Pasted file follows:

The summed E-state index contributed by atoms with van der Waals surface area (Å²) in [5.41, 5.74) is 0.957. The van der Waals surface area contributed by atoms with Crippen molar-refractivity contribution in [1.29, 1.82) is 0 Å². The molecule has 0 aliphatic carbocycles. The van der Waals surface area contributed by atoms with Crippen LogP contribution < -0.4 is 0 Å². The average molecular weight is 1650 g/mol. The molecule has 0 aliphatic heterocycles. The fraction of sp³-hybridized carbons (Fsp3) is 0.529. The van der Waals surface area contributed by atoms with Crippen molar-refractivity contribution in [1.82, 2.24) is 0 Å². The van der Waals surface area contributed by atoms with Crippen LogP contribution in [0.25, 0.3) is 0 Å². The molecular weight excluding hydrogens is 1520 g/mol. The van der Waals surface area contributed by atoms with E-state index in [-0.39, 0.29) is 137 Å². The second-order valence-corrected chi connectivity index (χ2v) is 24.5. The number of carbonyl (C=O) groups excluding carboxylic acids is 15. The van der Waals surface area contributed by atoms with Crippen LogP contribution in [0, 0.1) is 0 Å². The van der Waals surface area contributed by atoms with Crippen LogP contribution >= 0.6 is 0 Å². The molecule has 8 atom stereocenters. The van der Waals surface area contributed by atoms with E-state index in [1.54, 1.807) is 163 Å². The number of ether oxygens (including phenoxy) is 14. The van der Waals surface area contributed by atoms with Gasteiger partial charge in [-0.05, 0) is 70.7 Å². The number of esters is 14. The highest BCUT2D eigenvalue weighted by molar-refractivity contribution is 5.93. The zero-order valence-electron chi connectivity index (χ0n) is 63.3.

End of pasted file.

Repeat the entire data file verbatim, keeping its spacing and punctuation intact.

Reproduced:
The summed E-state index contributed by atoms with van der Waals surface area (Å²) in [5.41, 5.74) is 0.957. The van der Waals surface area contributed by atoms with Crippen molar-refractivity contribution in [1.29, 1.82) is 0 Å². The molecule has 0 aliphatic carbocycles. The van der Waals surface area contributed by atoms with Crippen LogP contribution < -0.4 is 0 Å². The average molecular weight is 1650 g/mol. The molecule has 0 aliphatic heterocycles. The fraction of sp³-hybridized carbons (Fsp3) is 0.529. The van der Waals surface area contributed by atoms with Crippen molar-refractivity contribution in [1.82, 2.24) is 0 Å². The van der Waals surface area contributed by atoms with Crippen LogP contribution in [0.25, 0.3) is 0 Å². The molecular weight excluding hydrogens is 1520 g/mol. The van der Waals surface area contributed by atoms with E-state index in [-0.39, 0.29) is 137 Å². The second-order valence-corrected chi connectivity index (χ2v) is 24.5. The number of carbonyl (C=O) groups excluding carboxylic acids is 15. The van der Waals surface area contributed by atoms with Crippen LogP contribution in [0, 0.1) is 0 Å². The van der Waals surface area contributed by atoms with Crippen LogP contribution >= 0.6 is 0 Å². The molecule has 8 atom stereocenters. The van der Waals surface area contributed by atoms with E-state index in [1.54, 1.807) is 163 Å². The number of ether oxygens (including phenoxy) is 14. The van der Waals surface area contributed by atoms with Gasteiger partial charge in [-0.05, 0) is 70.7 Å². The number of esters is 14. The highest BCUT2D eigenvalue weighted by molar-refractivity contribution is 5.93. The zero-order valence-electron chi connectivity index (χ0n) is 63.3.